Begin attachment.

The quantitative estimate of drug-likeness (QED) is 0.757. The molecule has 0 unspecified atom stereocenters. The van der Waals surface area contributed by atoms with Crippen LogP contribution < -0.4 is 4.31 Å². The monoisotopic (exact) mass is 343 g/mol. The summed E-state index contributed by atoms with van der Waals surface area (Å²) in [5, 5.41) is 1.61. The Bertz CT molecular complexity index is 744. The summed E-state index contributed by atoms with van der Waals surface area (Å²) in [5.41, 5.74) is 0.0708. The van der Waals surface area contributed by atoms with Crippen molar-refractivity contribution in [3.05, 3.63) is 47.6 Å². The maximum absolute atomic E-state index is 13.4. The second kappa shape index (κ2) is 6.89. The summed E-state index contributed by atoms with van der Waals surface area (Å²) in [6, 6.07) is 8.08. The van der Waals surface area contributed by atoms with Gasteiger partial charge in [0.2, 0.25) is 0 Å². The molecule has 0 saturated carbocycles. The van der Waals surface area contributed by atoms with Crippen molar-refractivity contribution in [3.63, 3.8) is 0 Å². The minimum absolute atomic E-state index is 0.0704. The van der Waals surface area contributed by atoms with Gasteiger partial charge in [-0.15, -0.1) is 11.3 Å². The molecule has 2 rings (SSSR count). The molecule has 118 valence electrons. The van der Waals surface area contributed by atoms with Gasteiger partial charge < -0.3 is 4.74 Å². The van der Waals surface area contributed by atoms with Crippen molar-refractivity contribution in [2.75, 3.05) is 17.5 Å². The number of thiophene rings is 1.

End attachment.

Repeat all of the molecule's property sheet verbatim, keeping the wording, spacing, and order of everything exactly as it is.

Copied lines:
The quantitative estimate of drug-likeness (QED) is 0.757. The molecule has 0 unspecified atom stereocenters. The van der Waals surface area contributed by atoms with Crippen LogP contribution < -0.4 is 4.31 Å². The monoisotopic (exact) mass is 343 g/mol. The summed E-state index contributed by atoms with van der Waals surface area (Å²) in [5, 5.41) is 1.61. The Bertz CT molecular complexity index is 744. The summed E-state index contributed by atoms with van der Waals surface area (Å²) in [5.41, 5.74) is 0.0708. The van der Waals surface area contributed by atoms with Crippen molar-refractivity contribution in [3.05, 3.63) is 47.6 Å². The maximum absolute atomic E-state index is 13.4. The second kappa shape index (κ2) is 6.89. The summed E-state index contributed by atoms with van der Waals surface area (Å²) in [6, 6.07) is 8.08. The van der Waals surface area contributed by atoms with Gasteiger partial charge in [0.2, 0.25) is 0 Å². The molecule has 0 saturated carbocycles. The van der Waals surface area contributed by atoms with Crippen molar-refractivity contribution in [3.63, 3.8) is 0 Å². The minimum absolute atomic E-state index is 0.0704. The van der Waals surface area contributed by atoms with Gasteiger partial charge in [-0.15, -0.1) is 11.3 Å². The molecule has 2 rings (SSSR count). The molecule has 118 valence electrons. The van der Waals surface area contributed by atoms with Gasteiger partial charge < -0.3 is 4.74 Å². The van der Waals surface area contributed by atoms with Crippen molar-refractivity contribution in [2.75, 3.05) is 17.5 Å². The number of thiophene rings is 1.